Evolutionary Alternatives to Equilibrium Economics
Built on the fictional concept of equilibrium, mainstream economics provides a method of analysis that, when paired with the calculus, enables relatively easy identification of maximum and minimum values. Lacking empirical evidence of its behavioral assumptions, the profession accepts such familiar claims as consumer maximization of utility and business firm maximization of profit or revenue. In place of the relatively static concept of equilibrium, the Veblen-Myrdal notion of circular and cumulative causation (CCC) arguably has greater descriptive capability and more penetrating insight for policy recommendations. This article traces the historical origins of both concepts and argues that CCC offers considerable potential for a broad, dynamic, interdisciplinary, more thorough, and more accurate analytical framework. Specific examples of work that has been done along with suggestions for future applications of this concept are given. Copyright © 2010 American Journal of Economics and Sociology, Inc..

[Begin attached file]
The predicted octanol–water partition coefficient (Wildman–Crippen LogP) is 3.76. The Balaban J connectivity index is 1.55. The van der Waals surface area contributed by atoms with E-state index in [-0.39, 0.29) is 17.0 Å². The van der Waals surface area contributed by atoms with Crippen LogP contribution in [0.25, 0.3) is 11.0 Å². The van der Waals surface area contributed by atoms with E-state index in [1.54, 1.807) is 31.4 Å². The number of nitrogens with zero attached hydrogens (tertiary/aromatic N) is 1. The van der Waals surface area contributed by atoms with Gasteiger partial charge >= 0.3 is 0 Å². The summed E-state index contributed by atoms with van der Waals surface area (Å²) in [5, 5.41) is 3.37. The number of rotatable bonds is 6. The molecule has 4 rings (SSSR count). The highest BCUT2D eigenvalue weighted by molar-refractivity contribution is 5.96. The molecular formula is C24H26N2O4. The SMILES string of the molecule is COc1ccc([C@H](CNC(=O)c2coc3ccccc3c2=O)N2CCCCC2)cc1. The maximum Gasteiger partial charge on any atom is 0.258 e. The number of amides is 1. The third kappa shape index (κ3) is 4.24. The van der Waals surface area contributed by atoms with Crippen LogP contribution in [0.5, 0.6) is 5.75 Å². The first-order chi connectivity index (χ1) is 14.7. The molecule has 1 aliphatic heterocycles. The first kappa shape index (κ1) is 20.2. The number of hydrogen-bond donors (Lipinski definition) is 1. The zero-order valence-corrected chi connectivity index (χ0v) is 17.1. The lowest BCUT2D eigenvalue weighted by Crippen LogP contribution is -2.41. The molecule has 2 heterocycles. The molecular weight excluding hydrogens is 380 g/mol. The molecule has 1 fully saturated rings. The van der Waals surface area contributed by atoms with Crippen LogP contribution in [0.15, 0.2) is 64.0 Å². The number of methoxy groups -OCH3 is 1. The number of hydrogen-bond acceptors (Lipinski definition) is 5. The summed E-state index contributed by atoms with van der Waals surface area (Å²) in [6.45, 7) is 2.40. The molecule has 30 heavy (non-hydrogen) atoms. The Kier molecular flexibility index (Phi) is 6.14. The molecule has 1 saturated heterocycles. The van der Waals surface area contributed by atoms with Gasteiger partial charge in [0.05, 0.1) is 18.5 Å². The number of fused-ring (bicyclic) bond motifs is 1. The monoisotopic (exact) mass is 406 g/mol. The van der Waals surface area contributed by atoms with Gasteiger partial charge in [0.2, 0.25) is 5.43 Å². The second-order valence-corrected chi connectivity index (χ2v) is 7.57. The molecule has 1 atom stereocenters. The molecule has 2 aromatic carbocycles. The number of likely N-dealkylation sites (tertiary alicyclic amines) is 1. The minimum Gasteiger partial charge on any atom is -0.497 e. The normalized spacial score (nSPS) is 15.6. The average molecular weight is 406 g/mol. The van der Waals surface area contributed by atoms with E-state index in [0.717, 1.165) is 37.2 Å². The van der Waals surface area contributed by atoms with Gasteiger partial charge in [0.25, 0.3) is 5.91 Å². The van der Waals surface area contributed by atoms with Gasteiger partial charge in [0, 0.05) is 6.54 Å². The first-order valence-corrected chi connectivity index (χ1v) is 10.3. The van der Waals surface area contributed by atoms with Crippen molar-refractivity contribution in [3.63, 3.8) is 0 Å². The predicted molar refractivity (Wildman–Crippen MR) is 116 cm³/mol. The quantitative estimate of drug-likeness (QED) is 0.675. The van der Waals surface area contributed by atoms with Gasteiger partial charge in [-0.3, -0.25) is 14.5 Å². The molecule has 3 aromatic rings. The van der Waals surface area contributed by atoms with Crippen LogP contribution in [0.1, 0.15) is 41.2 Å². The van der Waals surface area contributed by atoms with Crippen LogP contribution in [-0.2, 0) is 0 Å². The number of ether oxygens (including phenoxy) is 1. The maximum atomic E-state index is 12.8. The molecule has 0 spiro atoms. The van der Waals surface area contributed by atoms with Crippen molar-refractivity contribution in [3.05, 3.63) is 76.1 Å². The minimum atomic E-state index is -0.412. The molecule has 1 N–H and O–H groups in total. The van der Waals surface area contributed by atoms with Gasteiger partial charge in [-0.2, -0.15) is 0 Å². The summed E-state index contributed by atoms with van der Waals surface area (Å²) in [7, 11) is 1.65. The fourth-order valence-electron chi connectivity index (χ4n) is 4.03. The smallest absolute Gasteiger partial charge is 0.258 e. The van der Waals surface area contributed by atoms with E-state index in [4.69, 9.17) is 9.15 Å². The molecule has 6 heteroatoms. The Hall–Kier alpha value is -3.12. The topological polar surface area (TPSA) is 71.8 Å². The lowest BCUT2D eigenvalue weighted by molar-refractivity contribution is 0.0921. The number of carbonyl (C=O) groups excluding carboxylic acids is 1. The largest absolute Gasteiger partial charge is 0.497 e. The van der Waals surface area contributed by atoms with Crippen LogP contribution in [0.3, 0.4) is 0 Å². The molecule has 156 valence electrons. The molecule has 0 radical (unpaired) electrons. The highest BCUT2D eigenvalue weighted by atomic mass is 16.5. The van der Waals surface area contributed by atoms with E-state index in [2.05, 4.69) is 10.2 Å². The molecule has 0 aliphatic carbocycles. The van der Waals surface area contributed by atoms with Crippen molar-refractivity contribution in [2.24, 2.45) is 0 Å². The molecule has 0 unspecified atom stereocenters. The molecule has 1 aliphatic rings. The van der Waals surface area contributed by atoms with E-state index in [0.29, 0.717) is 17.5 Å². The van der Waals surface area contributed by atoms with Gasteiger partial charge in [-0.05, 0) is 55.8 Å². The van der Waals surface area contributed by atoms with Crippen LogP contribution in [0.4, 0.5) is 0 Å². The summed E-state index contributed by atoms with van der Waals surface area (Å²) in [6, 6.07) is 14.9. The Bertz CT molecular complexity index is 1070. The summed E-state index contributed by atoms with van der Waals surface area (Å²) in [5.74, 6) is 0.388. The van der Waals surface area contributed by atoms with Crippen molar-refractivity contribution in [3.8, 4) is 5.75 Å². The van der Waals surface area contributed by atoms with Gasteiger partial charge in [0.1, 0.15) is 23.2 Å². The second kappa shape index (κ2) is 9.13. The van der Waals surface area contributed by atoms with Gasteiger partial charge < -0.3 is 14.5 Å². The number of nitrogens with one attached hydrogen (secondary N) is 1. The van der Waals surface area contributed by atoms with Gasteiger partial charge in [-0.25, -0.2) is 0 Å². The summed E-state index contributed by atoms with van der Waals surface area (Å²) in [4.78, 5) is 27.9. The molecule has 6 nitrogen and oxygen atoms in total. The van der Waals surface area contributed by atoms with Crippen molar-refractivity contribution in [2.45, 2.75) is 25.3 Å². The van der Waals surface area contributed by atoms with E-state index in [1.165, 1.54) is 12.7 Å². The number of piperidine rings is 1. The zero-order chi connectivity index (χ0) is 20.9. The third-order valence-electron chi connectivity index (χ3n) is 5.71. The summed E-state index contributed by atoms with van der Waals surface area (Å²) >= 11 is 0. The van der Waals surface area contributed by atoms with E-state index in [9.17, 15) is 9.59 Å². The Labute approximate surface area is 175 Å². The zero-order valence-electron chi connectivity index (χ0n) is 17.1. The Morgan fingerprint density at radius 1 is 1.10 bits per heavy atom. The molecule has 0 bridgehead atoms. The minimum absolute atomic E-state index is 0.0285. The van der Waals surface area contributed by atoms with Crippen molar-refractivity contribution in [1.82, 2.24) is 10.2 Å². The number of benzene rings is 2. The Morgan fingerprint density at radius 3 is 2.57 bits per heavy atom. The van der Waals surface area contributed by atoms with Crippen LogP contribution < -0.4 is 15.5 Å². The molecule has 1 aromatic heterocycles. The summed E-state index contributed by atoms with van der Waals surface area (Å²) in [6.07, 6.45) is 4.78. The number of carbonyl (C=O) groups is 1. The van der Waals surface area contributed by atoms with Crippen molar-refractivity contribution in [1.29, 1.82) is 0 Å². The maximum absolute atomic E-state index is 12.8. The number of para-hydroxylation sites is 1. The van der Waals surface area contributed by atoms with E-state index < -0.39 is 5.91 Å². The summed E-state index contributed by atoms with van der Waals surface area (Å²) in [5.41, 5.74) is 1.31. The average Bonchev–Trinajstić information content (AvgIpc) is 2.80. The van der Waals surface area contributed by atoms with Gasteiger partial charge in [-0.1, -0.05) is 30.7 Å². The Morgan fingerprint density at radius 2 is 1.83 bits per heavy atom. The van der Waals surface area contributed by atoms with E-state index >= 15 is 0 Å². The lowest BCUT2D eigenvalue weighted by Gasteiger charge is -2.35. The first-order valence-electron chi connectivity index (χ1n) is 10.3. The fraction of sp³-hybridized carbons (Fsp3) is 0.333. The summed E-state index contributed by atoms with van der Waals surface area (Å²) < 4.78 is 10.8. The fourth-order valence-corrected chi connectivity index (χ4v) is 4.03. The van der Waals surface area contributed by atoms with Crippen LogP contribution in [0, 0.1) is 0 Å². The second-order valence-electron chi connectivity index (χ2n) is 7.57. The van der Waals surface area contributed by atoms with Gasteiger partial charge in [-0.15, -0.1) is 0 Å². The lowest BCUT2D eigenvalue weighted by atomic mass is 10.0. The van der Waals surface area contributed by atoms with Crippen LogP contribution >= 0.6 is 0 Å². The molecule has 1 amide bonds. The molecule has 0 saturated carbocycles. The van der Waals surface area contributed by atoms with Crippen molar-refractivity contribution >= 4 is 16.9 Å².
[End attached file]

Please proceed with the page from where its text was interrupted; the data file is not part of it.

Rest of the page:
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Volume (Year): 69 (2010)
Issue (Month): 4 (October)
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